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Kimberly Gibbons of OCIC introduces John Monahan (far left), Dr. Margaret Walton-Roberts, Alpha Abebe, and Danny Pelletier, participants in the opening panel of the “Cultural Communities for Sustainable Development” consultation held in Toronto on April 20, 2015. 
On April 20, 2015, the Mosaic Institute participated in “Cultural Communities for Sustainable Development”, a consultation event convened by the Ontario Council of International Cooperation (OCIC) in collaboration with Canada’s Department of Foreign Affairs, Trade and Development (DFTAD).
This event was one of three consultation events being organized across Canada – the other two took place in Vancouver and Montreal – to gather ideas about how best to engage Canadians from diaspora communities in Canada’s international development efforts. Attendees included members from numerous diaspora organizations, DFATD officials, and representatives from civil society organizations working in the international development sector.
After a welcome by Kimberly Gibbons, Executive Director of OCIC, the day began with remarks from Newmarket-Aurora MP Lois Brown, who served as the Parliamentary Secretary to the Minister of International Development since 2011. Ms. Brown emphasized the need for Canada’s international development efforts to adapt in the face of a changing Canadian and global landscape, and invited input from diaspora communities on how new partnerships that will strengthen Canada’s overall international development efforts can be created and solidified.
The opening panel of the consultation was moderated by John Monahan, Executive Director of the Mosaic Institute, and featured Dr. Margaret Walton-Roberts, Associate Dean of the Balsillie School of International Affairs in Waterloo, Ontario; Alpha Abebe, a PhD candidate at Oxford University and co-founder of the Young Diplomats Ethiopian Youth Development Group; and Danny Pelletier, Director of Partnerships with Cuso International. Later in the day, Mr. Monahan held a public conversation with Joseph Wuol, Chairperson of the South Sudanese Peacebuilding Organization in Kitchener-Waterloo, during which Mr. Wuol spoke from the perspective of a small, volunteer-led diaspora organization whose members are currently faced with the dual challenge of underdevelopment and civil war in their country of origin.
Ideas put forward by these panelists and experts included:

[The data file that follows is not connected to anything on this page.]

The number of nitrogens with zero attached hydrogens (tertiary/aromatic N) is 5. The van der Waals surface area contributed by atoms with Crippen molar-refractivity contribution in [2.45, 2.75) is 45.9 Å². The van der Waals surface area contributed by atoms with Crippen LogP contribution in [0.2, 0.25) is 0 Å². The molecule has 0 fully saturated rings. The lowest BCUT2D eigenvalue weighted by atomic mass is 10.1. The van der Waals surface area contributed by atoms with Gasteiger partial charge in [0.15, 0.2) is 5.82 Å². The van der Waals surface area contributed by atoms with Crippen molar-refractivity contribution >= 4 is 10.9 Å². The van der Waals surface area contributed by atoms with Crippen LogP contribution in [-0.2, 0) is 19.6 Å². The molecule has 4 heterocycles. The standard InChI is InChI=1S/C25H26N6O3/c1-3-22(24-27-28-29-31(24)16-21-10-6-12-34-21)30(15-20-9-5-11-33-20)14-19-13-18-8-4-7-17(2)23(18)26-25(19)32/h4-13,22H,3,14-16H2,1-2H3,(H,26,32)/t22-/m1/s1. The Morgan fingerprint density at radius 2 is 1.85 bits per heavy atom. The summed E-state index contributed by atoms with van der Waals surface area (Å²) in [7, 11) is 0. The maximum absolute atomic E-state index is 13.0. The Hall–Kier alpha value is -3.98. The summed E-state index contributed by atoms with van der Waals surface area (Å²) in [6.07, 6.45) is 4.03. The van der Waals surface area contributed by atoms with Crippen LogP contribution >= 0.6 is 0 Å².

• Conduct more qualitative research into the ongoing efforts of diaspora groups to engage in development activities in their regions of heritage. As Mr. Pelletier said, “we only know the tip of the iceberg about what diaspora groups in Canada are doing”;
  • See diaspora groups as integral actors in Canada’s development efforts. Diaspora organizations are unfortunately often overlooked as development actors despite their efforts in responding to natural disasters and humanitarian crises. This tends to happen because many of them operate in informal ways, making them “invisible” to policymakers. As Ms. Abebe noted, many of these communities are already engaged in development efforts through the sending of remittances, and many may have a number of innovative ideas to deliver aid and enhance development outcomes;
  • Take into account a realistic understanding of what diaspora groups can actually do in terms of international development. As Dr. Walton-Roberts pointed out, many of these groups have to deal with immigration and social exclusion issues, making international development less of a priority for them in some cases;
  • Engage in ongoing consultation with diaspora groups in order to maintain and raise levels of engagement. Government actors should play a lead role in convening meetings to consult with diaspora groups, at least in the early stages of engagement;
  • Build the capacity of diaspora groups to participate in development-focused discussions and programmes. Many diaspora groups lack the resources and professional capacity to effectively engage as development actors;